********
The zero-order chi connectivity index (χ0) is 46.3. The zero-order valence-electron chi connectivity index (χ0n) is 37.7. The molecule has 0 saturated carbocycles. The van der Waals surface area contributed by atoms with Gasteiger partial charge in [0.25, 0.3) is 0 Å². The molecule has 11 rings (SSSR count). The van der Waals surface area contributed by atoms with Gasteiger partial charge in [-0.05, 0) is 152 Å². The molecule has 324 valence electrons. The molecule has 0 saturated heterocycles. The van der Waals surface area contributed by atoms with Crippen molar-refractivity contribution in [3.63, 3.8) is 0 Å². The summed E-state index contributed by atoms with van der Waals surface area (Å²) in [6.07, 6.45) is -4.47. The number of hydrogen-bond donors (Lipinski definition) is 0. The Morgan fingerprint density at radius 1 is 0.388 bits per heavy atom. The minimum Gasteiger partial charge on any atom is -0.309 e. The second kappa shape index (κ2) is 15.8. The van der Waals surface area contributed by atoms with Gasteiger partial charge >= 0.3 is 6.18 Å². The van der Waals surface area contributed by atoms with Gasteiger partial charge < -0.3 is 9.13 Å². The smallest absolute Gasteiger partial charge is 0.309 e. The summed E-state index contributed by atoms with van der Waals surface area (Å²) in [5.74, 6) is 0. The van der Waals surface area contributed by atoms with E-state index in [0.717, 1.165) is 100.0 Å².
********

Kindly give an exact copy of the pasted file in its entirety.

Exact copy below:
The zero-order chi connectivity index (χ0) is 46.3. The zero-order valence-electron chi connectivity index (χ0n) is 37.7. The molecule has 0 saturated carbocycles. The van der Waals surface area contributed by atoms with Gasteiger partial charge in [0.25, 0.3) is 0 Å². The molecule has 11 rings (SSSR count). The van der Waals surface area contributed by atoms with Gasteiger partial charge in [-0.05, 0) is 152 Å². The molecule has 324 valence electrons. The molecule has 0 saturated heterocycles. The van der Waals surface area contributed by atoms with Crippen molar-refractivity contribution in [3.63, 3.8) is 0 Å². The summed E-state index contributed by atoms with van der Waals surface area (Å²) in [6.07, 6.45) is -4.47. The number of hydrogen-bond donors (Lipinski definition) is 0. The Morgan fingerprint density at radius 1 is 0.388 bits per heavy atom. The minimum Gasteiger partial charge on any atom is -0.309 e. The second kappa shape index (κ2) is 15.8. The van der Waals surface area contributed by atoms with Gasteiger partial charge >= 0.3 is 6.18 Å². The van der Waals surface area contributed by atoms with Gasteiger partial charge < -0.3 is 9.13 Å². The smallest absolute Gasteiger partial charge is 0.309 e. The summed E-state index contributed by atoms with van der Waals surface area (Å²) in [5.74, 6) is 0. The van der Waals surface area contributed by atoms with E-state index in [0.717, 1.165) is 100.0 Å².